Before Covid, I was working full time and taking on client work and teaching at Seneca. Now I have to be careful about my workload. I should be taking on less work, but I’m also anxious about money. My partner works in a restaurant, and most of his income was from tips, which are not a thing right now.
It’s been six months since I technically “recovered” from Covid but I haven’t been able to shake the brain fog and the exhaustion. I’ll sleep anywhere from seven to 10 hours a night but I always wake up tired. I’ve been working with my doctor but she hasn’t been able to find anything to explain it, so I’ve been referred to an internal medicine doctor at Sunnybrook. I’m desperate to get back to the way things were, but I don’t know when that will happen. I know it’s important right now to just be okay with the uncertainty of it all and to pay close attention to my body.
Who he is: Delroy Noble, 30
What he does: General contractor, Pearson Airport
Where he lives: Yorkdale
My mom, older sister, younger brother and I moved from Toronto to Jamaica when I was nine, and I’ve been a provider ever since. I started a side hustle selling phone cards, and I won a scholarship for scoring first in my county in a Grade 6 achievement test. It paid 120,000 Jamaican dollars, which was more than what most Jamaicans bring home in a year. We put some toward a general store my mom owned, some toward fixing up our house and the rest toward my education.
After graduating high school in 2007, I returned to Etobicoke to start a business degree at Humber, but when the recession hit, my mom fell on hard times. I withdrew my application and started pushing luggage carts at Pearson. It’s hardly glamorous—you wouldn’t believe the places people abandon carts—but it’s stable, unionized and keeps me active. I’m what you might call “tall with multiple dimensions.” Obesity, combined with my gender and blood type, A, puts me at a higher risk for severe Covid-19 symptoms. And, of course, being an airport worker makes me a potential superspreader. By April, however, Pearson, with more staff than travellers, felt like the safest place on earth. The emptiness was oddly comforting.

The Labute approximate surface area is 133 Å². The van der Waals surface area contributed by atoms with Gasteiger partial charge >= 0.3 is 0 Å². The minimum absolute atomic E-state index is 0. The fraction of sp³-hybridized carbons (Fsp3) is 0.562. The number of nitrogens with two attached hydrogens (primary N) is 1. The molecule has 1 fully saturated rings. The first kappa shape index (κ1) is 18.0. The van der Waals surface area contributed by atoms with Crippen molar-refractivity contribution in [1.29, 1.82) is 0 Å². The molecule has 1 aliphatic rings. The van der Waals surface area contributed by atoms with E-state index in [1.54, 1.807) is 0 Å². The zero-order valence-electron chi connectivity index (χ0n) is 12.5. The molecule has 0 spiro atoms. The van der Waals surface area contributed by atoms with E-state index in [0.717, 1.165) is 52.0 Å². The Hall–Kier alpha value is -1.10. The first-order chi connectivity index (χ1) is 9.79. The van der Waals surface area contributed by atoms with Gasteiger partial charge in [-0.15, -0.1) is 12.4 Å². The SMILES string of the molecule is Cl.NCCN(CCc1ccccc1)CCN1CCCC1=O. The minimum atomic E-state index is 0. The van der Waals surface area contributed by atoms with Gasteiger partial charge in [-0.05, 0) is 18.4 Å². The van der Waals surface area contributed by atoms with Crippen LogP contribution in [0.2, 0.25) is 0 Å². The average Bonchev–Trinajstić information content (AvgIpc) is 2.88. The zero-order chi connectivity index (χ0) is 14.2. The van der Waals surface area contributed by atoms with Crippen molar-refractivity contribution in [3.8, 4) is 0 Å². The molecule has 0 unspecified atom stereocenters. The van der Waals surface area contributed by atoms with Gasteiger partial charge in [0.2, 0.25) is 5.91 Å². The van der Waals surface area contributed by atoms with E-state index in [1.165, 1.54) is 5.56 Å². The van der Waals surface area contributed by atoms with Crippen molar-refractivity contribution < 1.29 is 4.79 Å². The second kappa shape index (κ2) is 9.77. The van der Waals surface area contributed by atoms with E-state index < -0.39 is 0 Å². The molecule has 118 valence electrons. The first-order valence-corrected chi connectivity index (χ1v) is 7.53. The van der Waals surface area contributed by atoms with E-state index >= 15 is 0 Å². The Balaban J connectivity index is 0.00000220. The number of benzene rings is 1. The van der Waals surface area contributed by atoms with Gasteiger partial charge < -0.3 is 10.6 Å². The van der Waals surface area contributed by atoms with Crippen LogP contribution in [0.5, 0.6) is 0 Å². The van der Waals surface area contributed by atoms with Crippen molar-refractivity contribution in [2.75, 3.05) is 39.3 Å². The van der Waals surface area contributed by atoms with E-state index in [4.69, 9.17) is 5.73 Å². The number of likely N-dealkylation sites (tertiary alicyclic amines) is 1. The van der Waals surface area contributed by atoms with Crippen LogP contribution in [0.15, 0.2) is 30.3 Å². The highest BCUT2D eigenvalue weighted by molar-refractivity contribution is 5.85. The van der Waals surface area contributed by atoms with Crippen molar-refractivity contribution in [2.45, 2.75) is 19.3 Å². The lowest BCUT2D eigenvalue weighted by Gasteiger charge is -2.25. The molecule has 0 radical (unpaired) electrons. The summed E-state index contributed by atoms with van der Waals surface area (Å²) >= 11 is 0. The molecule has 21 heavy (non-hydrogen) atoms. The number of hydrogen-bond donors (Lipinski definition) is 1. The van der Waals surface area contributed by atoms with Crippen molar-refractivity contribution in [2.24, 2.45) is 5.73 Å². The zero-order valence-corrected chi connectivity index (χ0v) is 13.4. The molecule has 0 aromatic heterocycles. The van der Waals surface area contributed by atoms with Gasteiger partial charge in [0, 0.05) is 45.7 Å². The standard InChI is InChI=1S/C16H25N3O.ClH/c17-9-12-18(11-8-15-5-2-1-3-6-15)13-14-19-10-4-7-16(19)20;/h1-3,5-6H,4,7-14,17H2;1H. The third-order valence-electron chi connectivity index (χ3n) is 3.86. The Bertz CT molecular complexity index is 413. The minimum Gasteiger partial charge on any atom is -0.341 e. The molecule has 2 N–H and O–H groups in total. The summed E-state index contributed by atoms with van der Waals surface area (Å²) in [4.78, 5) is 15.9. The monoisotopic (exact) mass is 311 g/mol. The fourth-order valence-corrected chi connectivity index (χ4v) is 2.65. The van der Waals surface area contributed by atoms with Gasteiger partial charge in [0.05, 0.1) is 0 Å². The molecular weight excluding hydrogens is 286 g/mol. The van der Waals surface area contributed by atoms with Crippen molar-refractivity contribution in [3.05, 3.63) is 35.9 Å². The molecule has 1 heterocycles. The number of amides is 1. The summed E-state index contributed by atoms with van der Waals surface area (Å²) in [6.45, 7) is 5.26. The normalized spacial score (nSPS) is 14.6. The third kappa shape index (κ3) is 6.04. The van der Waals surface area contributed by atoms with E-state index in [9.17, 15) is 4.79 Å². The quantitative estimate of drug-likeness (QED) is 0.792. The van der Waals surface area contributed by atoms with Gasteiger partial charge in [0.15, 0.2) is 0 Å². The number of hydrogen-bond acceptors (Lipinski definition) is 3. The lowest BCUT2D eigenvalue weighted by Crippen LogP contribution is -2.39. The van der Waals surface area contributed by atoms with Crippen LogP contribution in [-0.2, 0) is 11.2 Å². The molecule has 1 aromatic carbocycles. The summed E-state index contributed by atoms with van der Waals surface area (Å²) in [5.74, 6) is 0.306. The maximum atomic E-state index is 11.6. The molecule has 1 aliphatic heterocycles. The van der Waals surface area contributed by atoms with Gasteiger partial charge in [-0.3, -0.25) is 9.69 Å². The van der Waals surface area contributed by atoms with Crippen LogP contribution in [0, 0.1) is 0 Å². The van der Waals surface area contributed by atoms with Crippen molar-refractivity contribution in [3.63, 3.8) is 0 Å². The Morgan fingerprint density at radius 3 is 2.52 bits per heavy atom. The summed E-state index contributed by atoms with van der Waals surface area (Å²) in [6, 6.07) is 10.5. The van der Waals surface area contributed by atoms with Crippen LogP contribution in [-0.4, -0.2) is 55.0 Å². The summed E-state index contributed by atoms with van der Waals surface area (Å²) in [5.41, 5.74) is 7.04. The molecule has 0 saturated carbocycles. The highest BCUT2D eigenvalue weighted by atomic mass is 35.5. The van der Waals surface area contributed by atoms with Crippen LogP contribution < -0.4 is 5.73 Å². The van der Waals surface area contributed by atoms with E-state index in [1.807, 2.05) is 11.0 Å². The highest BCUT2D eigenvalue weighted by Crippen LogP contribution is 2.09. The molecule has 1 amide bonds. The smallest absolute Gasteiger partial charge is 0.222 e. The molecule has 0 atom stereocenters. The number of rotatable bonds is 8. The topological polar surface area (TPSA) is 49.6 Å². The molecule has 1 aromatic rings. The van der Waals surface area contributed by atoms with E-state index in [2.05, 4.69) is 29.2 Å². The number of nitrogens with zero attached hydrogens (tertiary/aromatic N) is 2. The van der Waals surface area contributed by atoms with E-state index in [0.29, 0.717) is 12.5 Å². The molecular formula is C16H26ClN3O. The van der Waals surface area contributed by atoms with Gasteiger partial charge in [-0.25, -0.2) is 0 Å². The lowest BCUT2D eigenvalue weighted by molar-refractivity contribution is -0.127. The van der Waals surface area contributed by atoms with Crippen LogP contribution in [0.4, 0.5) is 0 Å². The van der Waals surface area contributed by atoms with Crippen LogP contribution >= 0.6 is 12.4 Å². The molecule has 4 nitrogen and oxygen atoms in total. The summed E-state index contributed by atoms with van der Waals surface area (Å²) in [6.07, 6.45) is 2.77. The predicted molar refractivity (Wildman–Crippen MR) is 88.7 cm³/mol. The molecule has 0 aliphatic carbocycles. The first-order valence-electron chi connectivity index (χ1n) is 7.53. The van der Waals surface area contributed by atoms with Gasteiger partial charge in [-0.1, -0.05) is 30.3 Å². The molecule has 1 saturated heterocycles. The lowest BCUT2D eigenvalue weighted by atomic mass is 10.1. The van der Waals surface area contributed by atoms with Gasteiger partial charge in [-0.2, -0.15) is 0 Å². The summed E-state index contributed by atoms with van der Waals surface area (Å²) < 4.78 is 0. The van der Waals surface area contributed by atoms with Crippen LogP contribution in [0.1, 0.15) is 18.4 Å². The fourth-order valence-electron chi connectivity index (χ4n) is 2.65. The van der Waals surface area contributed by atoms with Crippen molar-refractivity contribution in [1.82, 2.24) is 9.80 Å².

Then I started showing symptoms. At first, I attributed my runny nose and sneezing to allergies. Then I started feeling chest pain and shortness of breath. My mom and aunt had already lost their retail and cleaning service jobs. I knew that if I tested positive, we’d all have to quarantine, and my brother, Chris, would be out of work, too. It was a tough decision to get tested. Then my family members started losing their sense of smell, and my symptoms worsened: I felt feverish, winded, dehydrated. I went to get tested, and the nurse told me to go straight to Humber River Hospital. Fifteen minutes later, I was wheeled into the general ward.
“I used to be the guy my friends would call on moving day. Now I can barely lift my two-year-old niece”
Doctors put me into a medically induced coma, and for seven weeks, I saw and heard nothing clearly—just faint dreamworld discussions of emergency operations and my slim chances of survival. Finally, a voice startled me awake: “Give me your phone password so I can pay your bills.” It was my sister, Monique. I felt like Neo waking up from the Matrix. I had a line running through my veins to my heart, a tracheostomy tube down my throat, a feeding bag connected to my stomach, and catheters on both ends. Monique said I’d survived lung and renal failure and heart complications. She wished me a belated 30th. I couldn’t think of a better gift than having my life back.
All told, I was away from home for five months—three in hospital and two in rehab. Today, even after relearning how to speak, eat, walk and use the bathroom, I’m nowhere near back to normal. In a coma, your body focuses on survival and rations nutrients for the places that need them most, starting with the heart and brain. Meanwhile, the rest of you shrivels.
I used to be the guy my friends called for help on moving day. But my nerves, muscles and bones are now so deteriorated that I can barely lift my two-year-old niece. I feel like a robot with bad wiring. I have ankle braces and a walker with full back support. If I stand too long, I pass out, so I shower sitting on a bench. I’m told it’s all temporary.